Joshua Foer is a writer who works for a variety of magazines and newspapers writing human interest stories who found himself accidentally drawn into the world (and the science) of memory. While researching an unrelated article, he found a reference to someone with an extraordinary memory and started researching memories and the science of remembering. He found that on average, people squander 40 days annually compensating for things they’ve forgotten.
His new book, Moonwalking with Einstein, is a fascinating combination of self-help, history, comedy, and is also a partial biography of his life. Readers will follow Foer's two-year transformation from an onlooker in the world of competitive memorization into a participant in the 2006 USA Memory Championship. Through Foer's eyes, the rest of us can peer into the esoteric realm of memory sports, where the brain is regarded as a muscle, and memory training a form of a mental workout.
Foer also contrasts today's information-based world with the ancient world absent of the printed word, where memory was critical. Back then, people could recite large amounts of information from memory. Greek philosophers and poets developed techniques for remembering that were commonly taught in schools.
We meet a number of fascinating people, including one man who remembered too much. He remembered everything he had ever read, seen, or heard to the extent that he could not separate trivia from the important things in his day-to-day life. Then we meet his polar opposite—a most forgetful man—who, due to a brain aneurysm, cannot remember an event that happened 15 seconds ago, but can remember events that took place prior to 1950.
And throughout the book, Foer introduces us to a group of “mental athletes”—so named for their remarkable memories and the amazing ways they can manipulate them, such as memorizing long poems forwards and backwards.
One of the most interesting techniques that these athletes use—which has been in place for thousands of years—is the “memory palace." In this technique, you use an actual place—a home, a park, a building (it doesn’t have to be a palace)—and place the items or things you want to remember throughout the setting and then mentally walk through it. Foer takes the reader on a hilarious trip through his childhood home as he first tries to use this method to remember a long list of unrelated items. Once you learn the technique, the author challenges you to use it to memorize a list using a setting familiar to you. It’s amazing to see how effective so many of these tools and techniques are.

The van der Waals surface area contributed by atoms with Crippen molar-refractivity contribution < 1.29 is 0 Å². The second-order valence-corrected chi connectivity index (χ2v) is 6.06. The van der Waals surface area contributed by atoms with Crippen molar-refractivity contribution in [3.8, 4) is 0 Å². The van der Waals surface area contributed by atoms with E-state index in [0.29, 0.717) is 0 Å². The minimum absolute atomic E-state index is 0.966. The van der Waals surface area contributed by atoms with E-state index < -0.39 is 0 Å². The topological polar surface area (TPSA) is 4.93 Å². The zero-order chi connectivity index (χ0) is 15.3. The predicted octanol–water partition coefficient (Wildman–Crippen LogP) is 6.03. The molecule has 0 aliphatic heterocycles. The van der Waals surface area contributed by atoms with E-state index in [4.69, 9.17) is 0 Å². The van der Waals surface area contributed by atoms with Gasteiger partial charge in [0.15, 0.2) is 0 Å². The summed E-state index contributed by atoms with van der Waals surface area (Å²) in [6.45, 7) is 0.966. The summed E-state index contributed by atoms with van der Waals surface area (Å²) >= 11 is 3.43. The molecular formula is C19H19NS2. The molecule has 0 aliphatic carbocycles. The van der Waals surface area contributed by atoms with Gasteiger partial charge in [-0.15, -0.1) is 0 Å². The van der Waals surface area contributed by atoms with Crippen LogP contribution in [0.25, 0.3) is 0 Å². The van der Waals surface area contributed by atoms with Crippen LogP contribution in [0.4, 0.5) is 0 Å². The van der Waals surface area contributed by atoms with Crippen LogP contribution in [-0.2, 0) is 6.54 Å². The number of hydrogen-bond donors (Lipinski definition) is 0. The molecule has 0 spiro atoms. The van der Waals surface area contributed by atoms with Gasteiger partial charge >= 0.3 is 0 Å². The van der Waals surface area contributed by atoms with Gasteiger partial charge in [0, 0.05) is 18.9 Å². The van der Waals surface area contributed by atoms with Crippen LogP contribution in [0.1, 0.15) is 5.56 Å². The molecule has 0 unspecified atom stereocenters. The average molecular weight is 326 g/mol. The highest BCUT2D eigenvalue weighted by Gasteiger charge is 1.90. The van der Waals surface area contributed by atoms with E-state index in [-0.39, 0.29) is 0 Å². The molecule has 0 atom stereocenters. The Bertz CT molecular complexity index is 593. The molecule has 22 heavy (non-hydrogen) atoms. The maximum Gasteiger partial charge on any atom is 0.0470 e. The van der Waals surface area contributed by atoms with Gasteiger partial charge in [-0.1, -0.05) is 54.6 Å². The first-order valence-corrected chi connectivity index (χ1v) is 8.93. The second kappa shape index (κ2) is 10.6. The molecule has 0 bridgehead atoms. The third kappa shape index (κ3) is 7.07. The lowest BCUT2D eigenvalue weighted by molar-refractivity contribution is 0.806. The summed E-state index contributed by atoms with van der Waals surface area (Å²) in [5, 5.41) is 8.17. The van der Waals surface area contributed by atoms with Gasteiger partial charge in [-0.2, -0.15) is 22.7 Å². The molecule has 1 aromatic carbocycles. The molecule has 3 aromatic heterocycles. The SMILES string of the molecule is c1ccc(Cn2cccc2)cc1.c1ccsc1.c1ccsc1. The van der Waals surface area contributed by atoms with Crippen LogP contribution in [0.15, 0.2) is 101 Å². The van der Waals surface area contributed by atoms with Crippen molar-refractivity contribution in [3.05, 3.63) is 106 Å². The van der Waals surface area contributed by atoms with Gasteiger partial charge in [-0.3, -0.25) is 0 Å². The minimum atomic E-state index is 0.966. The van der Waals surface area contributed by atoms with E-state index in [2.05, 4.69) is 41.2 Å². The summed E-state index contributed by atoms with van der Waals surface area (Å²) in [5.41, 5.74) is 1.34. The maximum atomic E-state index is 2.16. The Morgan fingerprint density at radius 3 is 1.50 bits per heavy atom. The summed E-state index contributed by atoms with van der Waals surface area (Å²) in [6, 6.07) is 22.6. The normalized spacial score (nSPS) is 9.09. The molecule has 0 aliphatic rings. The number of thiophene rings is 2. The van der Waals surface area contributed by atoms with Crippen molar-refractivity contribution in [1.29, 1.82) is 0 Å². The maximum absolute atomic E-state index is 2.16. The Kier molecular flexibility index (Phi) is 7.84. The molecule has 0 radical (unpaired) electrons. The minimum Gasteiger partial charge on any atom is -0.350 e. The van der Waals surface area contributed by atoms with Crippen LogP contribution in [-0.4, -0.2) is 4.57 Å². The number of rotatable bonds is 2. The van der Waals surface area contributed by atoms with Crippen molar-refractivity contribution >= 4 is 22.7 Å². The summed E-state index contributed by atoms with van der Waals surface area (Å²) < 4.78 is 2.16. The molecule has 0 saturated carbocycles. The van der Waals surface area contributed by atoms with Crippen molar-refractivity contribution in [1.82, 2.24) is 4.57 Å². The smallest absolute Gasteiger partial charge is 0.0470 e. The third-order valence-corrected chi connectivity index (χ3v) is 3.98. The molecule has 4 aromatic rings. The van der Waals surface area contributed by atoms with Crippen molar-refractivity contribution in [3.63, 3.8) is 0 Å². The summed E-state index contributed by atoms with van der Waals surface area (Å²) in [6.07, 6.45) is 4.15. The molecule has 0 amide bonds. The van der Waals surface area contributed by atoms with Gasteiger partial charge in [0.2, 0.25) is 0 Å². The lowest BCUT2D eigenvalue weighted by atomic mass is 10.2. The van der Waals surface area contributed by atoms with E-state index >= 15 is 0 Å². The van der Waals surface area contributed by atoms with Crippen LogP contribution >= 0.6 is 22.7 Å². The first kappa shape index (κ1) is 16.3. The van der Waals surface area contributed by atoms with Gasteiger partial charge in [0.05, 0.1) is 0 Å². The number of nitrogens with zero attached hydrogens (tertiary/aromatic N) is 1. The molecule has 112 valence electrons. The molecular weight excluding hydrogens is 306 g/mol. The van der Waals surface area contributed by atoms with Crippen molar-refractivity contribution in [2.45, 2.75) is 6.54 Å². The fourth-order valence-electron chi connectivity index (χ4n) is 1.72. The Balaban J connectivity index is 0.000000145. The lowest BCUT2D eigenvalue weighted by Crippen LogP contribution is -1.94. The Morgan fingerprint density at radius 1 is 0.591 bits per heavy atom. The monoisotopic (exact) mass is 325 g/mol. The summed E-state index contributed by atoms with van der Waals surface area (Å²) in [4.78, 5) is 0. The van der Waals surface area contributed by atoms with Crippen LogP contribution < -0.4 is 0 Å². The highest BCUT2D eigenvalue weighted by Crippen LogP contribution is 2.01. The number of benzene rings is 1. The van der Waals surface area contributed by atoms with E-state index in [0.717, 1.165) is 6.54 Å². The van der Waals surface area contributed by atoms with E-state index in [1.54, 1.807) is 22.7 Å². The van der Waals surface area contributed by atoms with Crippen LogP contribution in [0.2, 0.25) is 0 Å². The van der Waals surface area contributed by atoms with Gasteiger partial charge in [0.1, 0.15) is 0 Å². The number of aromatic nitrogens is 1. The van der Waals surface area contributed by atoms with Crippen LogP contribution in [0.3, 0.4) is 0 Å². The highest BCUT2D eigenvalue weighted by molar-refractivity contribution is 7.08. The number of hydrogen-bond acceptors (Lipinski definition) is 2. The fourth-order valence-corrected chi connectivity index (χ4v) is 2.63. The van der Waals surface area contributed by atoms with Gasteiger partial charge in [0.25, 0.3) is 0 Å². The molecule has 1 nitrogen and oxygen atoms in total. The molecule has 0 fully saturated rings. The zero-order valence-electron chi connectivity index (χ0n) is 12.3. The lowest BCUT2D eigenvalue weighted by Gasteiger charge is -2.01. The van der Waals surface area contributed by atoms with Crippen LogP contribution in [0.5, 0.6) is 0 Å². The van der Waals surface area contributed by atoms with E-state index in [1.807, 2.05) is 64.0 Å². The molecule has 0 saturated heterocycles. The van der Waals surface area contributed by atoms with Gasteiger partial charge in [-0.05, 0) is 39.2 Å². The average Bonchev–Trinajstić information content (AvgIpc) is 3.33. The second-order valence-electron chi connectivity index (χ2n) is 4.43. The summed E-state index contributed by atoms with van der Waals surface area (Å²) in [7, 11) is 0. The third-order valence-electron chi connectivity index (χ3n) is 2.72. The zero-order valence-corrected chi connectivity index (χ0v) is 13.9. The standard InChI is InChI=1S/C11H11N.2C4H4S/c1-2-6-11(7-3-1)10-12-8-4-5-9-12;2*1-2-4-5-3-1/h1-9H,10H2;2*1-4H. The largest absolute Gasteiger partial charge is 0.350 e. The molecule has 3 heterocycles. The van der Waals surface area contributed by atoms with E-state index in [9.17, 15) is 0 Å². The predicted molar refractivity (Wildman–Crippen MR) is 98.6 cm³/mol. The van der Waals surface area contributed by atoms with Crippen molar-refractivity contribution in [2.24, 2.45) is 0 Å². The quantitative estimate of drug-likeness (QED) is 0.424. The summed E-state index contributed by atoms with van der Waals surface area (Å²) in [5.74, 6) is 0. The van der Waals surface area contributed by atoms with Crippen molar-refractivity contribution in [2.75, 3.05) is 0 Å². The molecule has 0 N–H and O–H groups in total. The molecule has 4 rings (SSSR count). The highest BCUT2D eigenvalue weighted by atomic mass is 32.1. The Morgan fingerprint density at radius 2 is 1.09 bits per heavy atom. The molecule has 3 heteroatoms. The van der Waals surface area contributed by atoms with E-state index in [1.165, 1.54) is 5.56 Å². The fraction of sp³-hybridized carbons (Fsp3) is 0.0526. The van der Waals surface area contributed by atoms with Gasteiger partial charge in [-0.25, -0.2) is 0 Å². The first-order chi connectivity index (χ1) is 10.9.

Based on his research and discovery of various techniques, he believes (as do other memory experts) that memory should be taught as a skill in school just as math and reading and physical education.
Developing your memory does not have to be full of repetitive tasks and boring rote learning, yet it does require imagination and perseverance. Even if you don’t want to put into practice the various techniques and methods he describes, the book is so interesting and original that you will find yourself sharing sections with your friends and family as you read it.
And where does the quirky title Moonwalking with Einstein come from? It is related to one of the memory techniques he describes—but you’ll have to read the book yourself to get all the answers and a greater appreciation of the marvelous gift we all possess—our memory.